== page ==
And the Mohammedan, with the avenging sword, destroyed from the face of the earth the temples, whether they were dedicated to Apollo, or to Mary, or to Jesus, or to Peter, the Mohammedan destroyed them from the face of the earth, and killed the worshippers. And on the inside, what did I say about the churches? They were so filled with corruption, they were so honeycombed with bitterness and avarice and false ambition that when the Mohammedan faced the Christian the Christian was mowed down before the avenging sword.
“Remember from whence thou art fallen, turn, and do the first works; or else I will come unto thee quickly and remove thy lampstand out of its place, except thou turn” [Revelation 2:5]. And the Byzantine Empire was utterly destroyed, and the Christian faith was utterly destroyed, and the Christian churches were utterly destroyed. And there, when you go to Asia today, the Roman province of Asia, when you go to Asia Minor today you will find it solidly Turk, and you will find it solidly Muslim. There are not enough Christians there to mention; they don’t exist.
“Well, pastor, what does that mean for us?” Oh, I tremble before its message, burning from God and from history! And I haven’t time to develop it. May I just point out in a moment one or two or three, maybe four, five, or six brief things? One, one, the future belongs to the missionary, ultimately and finally to the one who has the outreach. Where did Timur—that’s the Persian name for Tamerlane—where did Timur come from? He was won to the Muslim faith in Turkistan, in Central Asia. And when he came down he was a scourge.
Where were the Turks won to Mohammed? I supposed that when the Turks came in they were won to Mohammedanism when they came in contact with Islam, not so. When the Turk came from the steps of Russia, what is now Russia, from Central Asia, the great area east of the Caspian Sea, when the Turk came he was already a Muslim! What does that mean for us? Just for example, the sociologist without exception says, “The day is coming,” and they have set the date and it’s not far off, “when the majority of citizens in Texas will be Mexican.”
They outbreed us. They out-birth us, they out-children us. And the day is coming––and the sociologist has it worked out on a table and can give you the date––the day is coming when Texas will be mostly Mexican. There’s a great wave coming north, coming north, coming north from the great valley of the Rio Grande, from San Antonio and all of southern Texas, and it is Mexican. What kind of a state will Texas be and what kind of a culture? And what kind of a religion will it be when the Mexican is the dominant citizen and race in the empire state of Texas? The answer lies in who’s winning them now; not then, now, now, now.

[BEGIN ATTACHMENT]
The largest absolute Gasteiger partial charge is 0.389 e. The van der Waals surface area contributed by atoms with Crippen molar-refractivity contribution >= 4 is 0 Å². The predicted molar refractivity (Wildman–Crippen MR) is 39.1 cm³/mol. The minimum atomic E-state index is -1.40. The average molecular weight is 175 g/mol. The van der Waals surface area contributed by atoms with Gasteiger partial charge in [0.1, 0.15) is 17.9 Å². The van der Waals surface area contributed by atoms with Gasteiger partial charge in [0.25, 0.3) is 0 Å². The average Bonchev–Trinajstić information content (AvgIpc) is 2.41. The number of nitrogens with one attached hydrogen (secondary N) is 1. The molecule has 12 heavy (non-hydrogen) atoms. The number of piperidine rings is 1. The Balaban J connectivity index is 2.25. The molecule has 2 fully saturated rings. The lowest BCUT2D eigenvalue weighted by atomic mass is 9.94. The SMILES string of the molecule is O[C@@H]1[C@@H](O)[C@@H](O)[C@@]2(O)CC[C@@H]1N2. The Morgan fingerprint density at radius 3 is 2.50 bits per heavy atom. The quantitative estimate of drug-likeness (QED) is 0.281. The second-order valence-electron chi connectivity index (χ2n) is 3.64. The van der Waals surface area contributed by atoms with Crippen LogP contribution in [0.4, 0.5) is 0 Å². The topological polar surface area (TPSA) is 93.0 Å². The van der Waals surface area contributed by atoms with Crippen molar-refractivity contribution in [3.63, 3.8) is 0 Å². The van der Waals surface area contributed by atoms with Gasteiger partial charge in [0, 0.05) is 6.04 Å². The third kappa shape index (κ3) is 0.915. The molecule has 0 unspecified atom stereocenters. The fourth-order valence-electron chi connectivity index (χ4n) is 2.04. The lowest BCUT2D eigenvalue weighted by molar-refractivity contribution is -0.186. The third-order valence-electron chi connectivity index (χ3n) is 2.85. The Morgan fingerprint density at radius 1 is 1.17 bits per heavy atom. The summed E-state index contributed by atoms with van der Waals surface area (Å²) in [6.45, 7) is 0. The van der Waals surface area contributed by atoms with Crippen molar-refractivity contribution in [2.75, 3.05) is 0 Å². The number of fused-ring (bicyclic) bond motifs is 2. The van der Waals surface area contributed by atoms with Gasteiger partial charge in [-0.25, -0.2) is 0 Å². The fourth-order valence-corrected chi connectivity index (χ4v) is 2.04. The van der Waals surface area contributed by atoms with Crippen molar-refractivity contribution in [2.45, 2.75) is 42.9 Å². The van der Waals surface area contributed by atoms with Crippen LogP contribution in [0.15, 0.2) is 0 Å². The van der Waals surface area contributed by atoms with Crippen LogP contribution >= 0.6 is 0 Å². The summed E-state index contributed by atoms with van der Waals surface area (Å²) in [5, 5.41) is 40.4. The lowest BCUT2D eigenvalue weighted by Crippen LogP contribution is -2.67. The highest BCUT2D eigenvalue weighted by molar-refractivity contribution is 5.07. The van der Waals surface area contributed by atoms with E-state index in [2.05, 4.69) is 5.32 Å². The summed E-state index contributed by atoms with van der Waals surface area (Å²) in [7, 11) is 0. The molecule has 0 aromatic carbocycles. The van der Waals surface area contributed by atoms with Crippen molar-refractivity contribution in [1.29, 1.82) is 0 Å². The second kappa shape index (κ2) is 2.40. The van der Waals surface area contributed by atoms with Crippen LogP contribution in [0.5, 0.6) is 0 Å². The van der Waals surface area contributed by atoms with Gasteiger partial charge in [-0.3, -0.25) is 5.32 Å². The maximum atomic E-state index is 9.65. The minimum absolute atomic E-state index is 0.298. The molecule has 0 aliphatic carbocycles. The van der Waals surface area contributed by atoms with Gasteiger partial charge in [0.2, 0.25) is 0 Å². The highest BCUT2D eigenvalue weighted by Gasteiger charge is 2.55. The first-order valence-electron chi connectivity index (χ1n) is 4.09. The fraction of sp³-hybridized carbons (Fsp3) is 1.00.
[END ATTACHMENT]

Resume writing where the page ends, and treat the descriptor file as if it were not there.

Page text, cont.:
Again, when the church turns aside from its mission to testify, to witness, to win people to Christ, when it turns aside from its mission of evangelism, just beyond is the judgment of Almighty God, removing that lampstand out of its place [Revelation 2:5]. For a dead, cold, lifeless church will find itself unable to face the confrontations of this modern world. It will not exist. It withers and dies before it. Oh, the confrontations that face the church today, in Africa, in Indonesia, the Muslim; in China and in Russia, the communist; and in America, the inroads of secularism, materialism, and hedonism that take away from us spiritual values!
What does it matter whether I’m saved or not? What does it matter whether I know God or not? What does it matter whether I will see God when I die or not? For the values in America are no longer spiritual, and they’re no longer religious; but they are earthy, and mundane, and carnal, and hedonistic. And the church is finding itself increasingly unable to confront the floodtide of secularism.
He isn’t God just of Asia, He isn’t God just speaking in the New Testament; the same Lord God that spoke to the Roman province of Asia and to the seven churches of Asia is the same Lord God who lives up there in glory and looks down on this earth and weighs us in the balance. And whether we live or whether we die lies in the imponderables of Almighty God. “Remember therefore from whence thou art fallen, and turn, and do the first works; lest I come unto thee quickly, and remove the lampstand out of its place” [Revelation 2:5].
Bear me a Friday night illustration. I don’t know a finer demonstration of what the church ought to be and what it ought to do than last Friday night. Did you know that, in this Trinity Valley Mission, five hundred and eleven of our people went out there? Five hundred and eleven of them, and counting Matamoras and the Rio Grande Valley and other places, more than a thousand of our people, these few days, have been out witnessing and testifying. Friday night, they brought the Trinity Valley Bible schools here into this church. They filled this auditorium. And when I gave the invitation there were so many down here at the front, several hundred, I did not know what to do with them, nor did my fellow ministers.